Some volcanoes have thermal features such as steaming vents, geysers, hot springs, lava flows, or lava domes. Surface temperature changes at these thermal features sometimes occur before a volcanic eruption. Recognizing these "thermal anomalies" can be helpful in forecasting changes in activity. To identify thermal anomalies, continuous monitoring is needed so that we understand the normal/background thermal characteristics.
The USGS Volcano Hazards Program monitors three types of volcanic thermal features.
- Steam, or vapor-dominated features such as gas vents, fumaroles, and mud pots range in temperature from boiling up to several hundred degrees (about 400 °C or 750 °F).
- Water-dominated features include geysers, hot springs/pools, crater lakes, elevated sea surface temperature (e.g., from underwater or island volcanic activity), and even melting ice (e.g., sub-glacial volcanoes). These range in temperature from freezing to boiling.
- Lava-dominated features include lava lakes, lava flows, lava domes, and pyroclastic flows, and can reach temperatures up to about 1200 °C (2200 °F).
Steam and water-dominated thermal features are formed as cooling magma beneath the surface heats the rocks and ground water above it, which causes the heated fluids to circulate via convection in the overlying rocks.
Temperature measurements from the ground must be taken cautiously.
Directly measuring the temperature of hot spring basins, fumarole fields, or active lava flows can be dangerous. For very precise measurements, scientists place devices called thermocouples directly onto the hot surface of a thermal feature. Such measurements are most often made at volcanoes that are easily accessible, and scientists only conduct the measurements if the areas are safe to be in for several minutes. Although direct measurements are very precise, they are limiting because they can only cover a small or specific area.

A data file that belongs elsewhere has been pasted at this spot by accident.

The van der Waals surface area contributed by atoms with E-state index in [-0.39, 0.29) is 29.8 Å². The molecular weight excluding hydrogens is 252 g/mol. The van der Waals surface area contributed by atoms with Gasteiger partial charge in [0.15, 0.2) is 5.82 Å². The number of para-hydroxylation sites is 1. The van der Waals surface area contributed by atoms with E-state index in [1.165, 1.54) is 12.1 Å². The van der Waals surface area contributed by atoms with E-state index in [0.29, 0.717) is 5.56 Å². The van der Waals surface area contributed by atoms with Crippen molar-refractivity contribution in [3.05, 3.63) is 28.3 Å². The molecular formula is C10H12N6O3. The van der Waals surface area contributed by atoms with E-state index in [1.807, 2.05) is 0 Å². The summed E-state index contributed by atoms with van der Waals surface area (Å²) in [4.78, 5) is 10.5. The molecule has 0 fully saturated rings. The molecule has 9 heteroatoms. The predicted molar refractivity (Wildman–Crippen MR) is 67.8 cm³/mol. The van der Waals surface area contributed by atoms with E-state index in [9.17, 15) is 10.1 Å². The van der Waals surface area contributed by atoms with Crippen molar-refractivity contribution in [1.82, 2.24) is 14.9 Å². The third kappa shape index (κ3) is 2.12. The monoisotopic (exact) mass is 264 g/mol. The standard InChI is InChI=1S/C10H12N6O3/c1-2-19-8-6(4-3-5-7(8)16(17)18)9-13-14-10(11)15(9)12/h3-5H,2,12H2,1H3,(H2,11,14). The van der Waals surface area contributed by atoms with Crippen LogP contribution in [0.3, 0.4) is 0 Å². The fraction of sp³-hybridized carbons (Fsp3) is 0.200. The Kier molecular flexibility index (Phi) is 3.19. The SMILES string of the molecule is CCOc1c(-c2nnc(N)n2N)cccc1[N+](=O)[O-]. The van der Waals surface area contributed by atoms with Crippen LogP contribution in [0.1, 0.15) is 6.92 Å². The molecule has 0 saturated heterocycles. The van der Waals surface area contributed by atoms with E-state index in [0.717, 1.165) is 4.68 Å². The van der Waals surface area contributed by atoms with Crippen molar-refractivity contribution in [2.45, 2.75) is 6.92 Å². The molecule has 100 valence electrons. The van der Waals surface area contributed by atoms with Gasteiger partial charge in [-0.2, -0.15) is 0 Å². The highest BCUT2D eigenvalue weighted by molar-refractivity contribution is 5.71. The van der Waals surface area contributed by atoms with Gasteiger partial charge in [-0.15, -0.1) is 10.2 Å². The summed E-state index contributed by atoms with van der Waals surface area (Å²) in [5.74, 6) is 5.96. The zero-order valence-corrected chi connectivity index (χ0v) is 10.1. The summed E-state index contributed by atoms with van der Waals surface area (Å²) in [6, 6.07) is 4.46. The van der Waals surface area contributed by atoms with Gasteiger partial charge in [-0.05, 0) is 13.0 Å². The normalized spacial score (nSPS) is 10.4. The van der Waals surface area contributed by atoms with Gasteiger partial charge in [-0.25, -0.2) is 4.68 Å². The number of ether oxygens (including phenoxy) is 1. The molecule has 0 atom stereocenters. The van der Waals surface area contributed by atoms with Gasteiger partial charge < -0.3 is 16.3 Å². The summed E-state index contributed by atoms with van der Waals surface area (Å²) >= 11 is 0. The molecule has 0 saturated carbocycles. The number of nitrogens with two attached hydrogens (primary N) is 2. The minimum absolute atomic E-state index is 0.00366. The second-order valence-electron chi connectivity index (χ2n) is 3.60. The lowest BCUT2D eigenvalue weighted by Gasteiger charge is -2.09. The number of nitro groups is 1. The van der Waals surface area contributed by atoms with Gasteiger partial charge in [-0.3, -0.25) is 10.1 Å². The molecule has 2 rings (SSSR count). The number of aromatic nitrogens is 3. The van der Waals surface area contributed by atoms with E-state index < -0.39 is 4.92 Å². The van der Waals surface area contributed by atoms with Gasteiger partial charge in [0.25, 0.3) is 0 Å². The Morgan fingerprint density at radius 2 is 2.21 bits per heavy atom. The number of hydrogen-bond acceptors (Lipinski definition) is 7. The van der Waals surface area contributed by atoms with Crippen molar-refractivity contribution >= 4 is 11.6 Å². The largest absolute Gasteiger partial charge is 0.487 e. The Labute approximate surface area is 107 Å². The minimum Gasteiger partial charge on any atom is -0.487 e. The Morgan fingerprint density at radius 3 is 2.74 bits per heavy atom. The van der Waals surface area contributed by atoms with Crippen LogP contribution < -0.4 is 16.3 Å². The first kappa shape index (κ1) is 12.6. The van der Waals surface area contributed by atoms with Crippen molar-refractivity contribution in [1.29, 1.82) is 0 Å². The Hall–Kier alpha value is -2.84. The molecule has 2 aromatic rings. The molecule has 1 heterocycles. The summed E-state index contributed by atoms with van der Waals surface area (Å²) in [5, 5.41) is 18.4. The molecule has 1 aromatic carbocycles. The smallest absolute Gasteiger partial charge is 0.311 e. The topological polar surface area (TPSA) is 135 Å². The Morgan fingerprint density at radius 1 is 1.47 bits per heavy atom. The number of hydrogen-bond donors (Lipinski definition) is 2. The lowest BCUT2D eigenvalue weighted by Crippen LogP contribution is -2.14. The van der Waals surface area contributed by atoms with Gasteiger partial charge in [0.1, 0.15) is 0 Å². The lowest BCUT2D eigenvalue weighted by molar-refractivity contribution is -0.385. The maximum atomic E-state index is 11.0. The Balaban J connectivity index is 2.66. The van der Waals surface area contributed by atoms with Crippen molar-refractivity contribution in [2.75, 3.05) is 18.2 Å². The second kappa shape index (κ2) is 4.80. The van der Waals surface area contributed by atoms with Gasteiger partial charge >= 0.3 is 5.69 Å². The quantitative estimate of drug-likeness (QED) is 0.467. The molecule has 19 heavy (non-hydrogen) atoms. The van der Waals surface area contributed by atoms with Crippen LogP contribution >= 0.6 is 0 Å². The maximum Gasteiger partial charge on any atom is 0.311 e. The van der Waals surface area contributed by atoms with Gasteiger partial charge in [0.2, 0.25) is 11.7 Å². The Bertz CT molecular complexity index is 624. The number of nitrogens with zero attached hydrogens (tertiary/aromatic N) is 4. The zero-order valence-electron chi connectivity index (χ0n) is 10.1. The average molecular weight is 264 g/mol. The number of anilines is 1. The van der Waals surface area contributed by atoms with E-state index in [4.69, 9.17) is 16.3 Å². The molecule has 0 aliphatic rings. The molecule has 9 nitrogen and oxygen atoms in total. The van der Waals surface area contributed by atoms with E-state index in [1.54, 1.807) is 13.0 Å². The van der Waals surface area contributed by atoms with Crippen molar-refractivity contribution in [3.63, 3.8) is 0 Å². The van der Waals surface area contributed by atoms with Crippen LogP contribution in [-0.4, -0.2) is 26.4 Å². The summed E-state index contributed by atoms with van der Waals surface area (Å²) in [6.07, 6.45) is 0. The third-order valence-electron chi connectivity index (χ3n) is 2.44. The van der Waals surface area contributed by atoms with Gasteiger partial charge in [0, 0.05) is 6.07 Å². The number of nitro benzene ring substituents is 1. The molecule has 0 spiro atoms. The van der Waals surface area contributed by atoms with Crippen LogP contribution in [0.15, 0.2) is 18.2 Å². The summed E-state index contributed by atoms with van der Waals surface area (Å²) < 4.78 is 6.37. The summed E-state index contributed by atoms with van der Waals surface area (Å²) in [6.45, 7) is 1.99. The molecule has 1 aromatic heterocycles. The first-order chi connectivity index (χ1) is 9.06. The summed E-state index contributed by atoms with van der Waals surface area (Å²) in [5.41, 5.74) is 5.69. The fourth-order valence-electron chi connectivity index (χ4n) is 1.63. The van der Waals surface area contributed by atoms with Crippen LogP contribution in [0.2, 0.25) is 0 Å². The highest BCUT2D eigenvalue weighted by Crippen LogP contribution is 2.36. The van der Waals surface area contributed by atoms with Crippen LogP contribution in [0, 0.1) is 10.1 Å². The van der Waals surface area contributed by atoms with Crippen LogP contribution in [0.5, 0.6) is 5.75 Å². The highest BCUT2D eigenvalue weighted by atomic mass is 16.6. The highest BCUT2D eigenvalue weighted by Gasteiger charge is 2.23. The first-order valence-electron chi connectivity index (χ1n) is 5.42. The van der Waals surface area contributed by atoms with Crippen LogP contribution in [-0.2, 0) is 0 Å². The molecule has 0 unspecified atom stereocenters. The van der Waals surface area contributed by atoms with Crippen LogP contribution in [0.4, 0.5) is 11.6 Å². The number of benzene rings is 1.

Temperature measurements can also be made from a distance with cameras or instruments that measure thermal infrared (TIR) radiation, which is emitted by the heated surface. However, TIR radiation can be partially or completely obscured by thick clouds or ash plumes, so these types of measurements are best made during favorable atmospheric conditions. A common instrument used by scientists in the Volcano Hazards Program is a forward-looking infrared (thermal) camera, which produces an image using a color spectrum that correlates to detected temperature.
When volcanoes release heat, satellite sensors can detect it from space.
Infrared satellite sensors can detect volcanic thermal features. This is an important tool for monitoring remote volcanoes with sparse ground-based equipment. Some satellite sensors make daily or semi-daily observations above U.S. volcanoes, but these sensors record images of large areas with low resolution, which limits the fine-scale details that can be seen of the thermal features. More detailed, higher resolution, TIR images from satellite and airborne sensors are possible, but observations are usually less frequent. Therefore, USGS remote sensing scientists use a combination of sensor imagery to monitor volcanic thermal features and look for anomalies.